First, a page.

The Street Cup as less capacity that the T120 Bonneville and the clip-on handlebars may not be as comfortable as the Street Twin, but none of those things matter the moment you first lay eyes on it. The Street Cup was Ancient Hippy’s top recommendation as best Cafe Racer for a beginner.

A bargain at just £8800 – More info

why are cafe racers so popular? Because of productions motorcycles like this


Now, don’t be confused by the name. The Scrambler is only by name, not by nature, meaning it is fully designed to be a cafe racer. The current model boasts a 803cc engine that packs a 75bhp punch, and whilst the name is confusing and the styling choices a bit odd, the bike is true to the cafe racer beliefs. Ducati know a thing or two about making stunning bikes that perform well, and this is no exception.

ducati Cafe Racer


This is my personal favourite. But let’s get the bad bits out of the way first. It is a downgraded version of the R9T, with less power and slightly worse suspension and, yes, it isn’t very comfortable for long rides. But, and this but is very big, who is going to ride a cafe racer long distance?

Now, you will see how the benefits much outweigh those minor bad bits. It is stunning, an absolutely beautiful bike to look at, that can’t be denied. It boasts a BMW Boxer Twin 1170cc engine, something we all know works and works well. The minor spec reductions aren’t that noticeable for most riders and it reduces the cost of the bike. So, for a beautiful Cafe Racer off the shelf, it has everything you  could want and more.

Norton R Nine T cafe racer


To my mind the Triumph Thruxton R is the best performing production Cafe Racer available. This is the new limited edition version, the Thruxton TFC. Only 750 will be made and each have a plaque displaying which of the 750 it is.

Triumph have been at the forefront of the Retro motorcycle scene. Without even knowing it, Triumph kept the old school looks alive until they became fashionable again.

The 3 Thruxton 1200cc models available are all stunning and all ooze the traditional Cafe Racer looks. If you are seriously considering purchasing a production Cafe Racer then go test ride a Thruxton. By second gear you will be a hooked hooligan.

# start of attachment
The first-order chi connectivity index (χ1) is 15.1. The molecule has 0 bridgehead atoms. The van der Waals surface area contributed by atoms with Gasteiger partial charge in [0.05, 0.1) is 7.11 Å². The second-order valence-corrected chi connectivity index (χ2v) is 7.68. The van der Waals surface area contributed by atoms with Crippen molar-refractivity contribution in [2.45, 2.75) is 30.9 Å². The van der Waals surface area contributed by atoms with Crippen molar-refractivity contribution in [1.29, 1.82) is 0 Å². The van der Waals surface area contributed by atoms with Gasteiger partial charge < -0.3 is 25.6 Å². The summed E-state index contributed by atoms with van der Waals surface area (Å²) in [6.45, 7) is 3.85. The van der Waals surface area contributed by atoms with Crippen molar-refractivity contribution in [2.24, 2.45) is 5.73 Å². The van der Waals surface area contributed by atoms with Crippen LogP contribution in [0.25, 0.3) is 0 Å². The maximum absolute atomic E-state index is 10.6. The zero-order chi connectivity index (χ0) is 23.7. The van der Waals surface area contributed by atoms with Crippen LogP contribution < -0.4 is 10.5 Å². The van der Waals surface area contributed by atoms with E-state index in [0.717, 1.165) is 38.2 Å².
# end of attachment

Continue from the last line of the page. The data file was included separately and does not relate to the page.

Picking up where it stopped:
More info here: Triumph Thruxton TFC

the Thruxton is one of the main reasons why cafe racers are so popular


What makes this bike special is this: This is the first parallel twin Royal Enfield have produced since 1970. That alone makes you forget that 47bhp isn’t anything too exciting or that it is only a 650cc twin. Because owning one makes you feel special. It makes you part of a long history of motorcycles that is sewn into British history.

Royal Enfield has over 100 years of history, making its first motorcycle in 1901 and was once the choice of both military and police. Obviously, the Continental GT has some of the modern touches such a slip assist clutch and ABS, but you get much more than that. You get to be a part of something historical by owning one.

These are cracking value for money at around £5700 brand new. It is by far the most popular Cafe Racer is India where they are built. Don’t let that put you off though. Each exported bike gets over 1000 manual checks before it is shipped.

the most popular cafe racer in India

The Royal Enfield Continental GT650 is restricted to 47bhp so that it can be ridden in the EU on a A2 licence.

More info